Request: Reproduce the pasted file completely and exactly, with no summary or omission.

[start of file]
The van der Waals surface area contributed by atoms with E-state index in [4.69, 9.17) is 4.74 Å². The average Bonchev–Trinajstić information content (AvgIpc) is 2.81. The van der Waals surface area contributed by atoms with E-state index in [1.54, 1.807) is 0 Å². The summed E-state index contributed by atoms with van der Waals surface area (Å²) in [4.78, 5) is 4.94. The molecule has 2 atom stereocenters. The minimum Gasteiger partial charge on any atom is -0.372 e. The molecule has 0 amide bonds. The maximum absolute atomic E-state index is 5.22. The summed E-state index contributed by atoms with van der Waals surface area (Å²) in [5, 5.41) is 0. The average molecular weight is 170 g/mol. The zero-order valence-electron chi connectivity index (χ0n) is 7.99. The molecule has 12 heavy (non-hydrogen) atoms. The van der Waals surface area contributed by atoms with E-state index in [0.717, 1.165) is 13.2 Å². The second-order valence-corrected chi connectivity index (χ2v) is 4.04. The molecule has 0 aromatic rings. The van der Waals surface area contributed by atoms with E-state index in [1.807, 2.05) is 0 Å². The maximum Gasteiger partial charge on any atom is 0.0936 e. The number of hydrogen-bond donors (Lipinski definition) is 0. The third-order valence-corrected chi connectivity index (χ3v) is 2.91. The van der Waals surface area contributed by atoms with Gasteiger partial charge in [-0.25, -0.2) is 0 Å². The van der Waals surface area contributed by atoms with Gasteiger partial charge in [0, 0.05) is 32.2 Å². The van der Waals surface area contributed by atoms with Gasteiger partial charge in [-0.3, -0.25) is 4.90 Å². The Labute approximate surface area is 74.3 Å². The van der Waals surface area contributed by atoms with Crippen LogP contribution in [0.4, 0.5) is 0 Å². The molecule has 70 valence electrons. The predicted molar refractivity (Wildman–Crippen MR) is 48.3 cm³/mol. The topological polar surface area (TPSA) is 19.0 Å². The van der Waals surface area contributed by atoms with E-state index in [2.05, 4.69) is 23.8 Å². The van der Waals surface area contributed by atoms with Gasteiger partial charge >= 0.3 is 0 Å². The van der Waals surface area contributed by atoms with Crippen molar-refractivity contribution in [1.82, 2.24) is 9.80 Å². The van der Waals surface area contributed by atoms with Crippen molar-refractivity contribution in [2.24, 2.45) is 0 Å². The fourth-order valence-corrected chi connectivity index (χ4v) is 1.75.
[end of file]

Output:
The van der Waals surface area contributed by atoms with E-state index in [4.69, 9.17) is 4.74 Å². The average Bonchev–Trinajstić information content (AvgIpc) is 2.81. The van der Waals surface area contributed by atoms with E-state index in [1.54, 1.807) is 0 Å². The summed E-state index contributed by atoms with van der Waals surface area (Å²) in [4.78, 5) is 4.94. The molecule has 2 atom stereocenters. The minimum Gasteiger partial charge on any atom is -0.372 e. The molecule has 0 amide bonds. The maximum absolute atomic E-state index is 5.22. The summed E-state index contributed by atoms with van der Waals surface area (Å²) in [5, 5.41) is 0. The average molecular weight is 170 g/mol. The zero-order valence-electron chi connectivity index (χ0n) is 7.99. The molecule has 12 heavy (non-hydrogen) atoms. The van der Waals surface area contributed by atoms with E-state index in [0.717, 1.165) is 13.2 Å². The second-order valence-corrected chi connectivity index (χ2v) is 4.04. The molecule has 0 aromatic rings. The van der Waals surface area contributed by atoms with E-state index in [1.807, 2.05) is 0 Å². The maximum Gasteiger partial charge on any atom is 0.0936 e. The number of hydrogen-bond donors (Lipinski definition) is 0. The third-order valence-corrected chi connectivity index (χ3v) is 2.91. The van der Waals surface area contributed by atoms with Gasteiger partial charge in [-0.25, -0.2) is 0 Å². The van der Waals surface area contributed by atoms with Gasteiger partial charge in [0, 0.05) is 32.2 Å². The van der Waals surface area contributed by atoms with Gasteiger partial charge in [-0.3, -0.25) is 4.90 Å². The Labute approximate surface area is 74.3 Å². The van der Waals surface area contributed by atoms with Crippen LogP contribution in [0.4, 0.5) is 0 Å². The molecule has 70 valence electrons. The predicted molar refractivity (Wildman–Crippen MR) is 48.3 cm³/mol. The topological polar surface area (TPSA) is 19.0 Å². The van der Waals surface area contributed by atoms with E-state index in [2.05, 4.69) is 23.8 Å². The van der Waals surface area contributed by atoms with Gasteiger partial charge >= 0.3 is 0 Å². The van der Waals surface area contributed by atoms with Crippen molar-refractivity contribution in [1.82, 2.24) is 9.80 Å². The van der Waals surface area contributed by atoms with Crippen molar-refractivity contribution in [2.24, 2.45) is 0 Å². The fourth-order valence-corrected chi connectivity index (χ4v) is 1.75.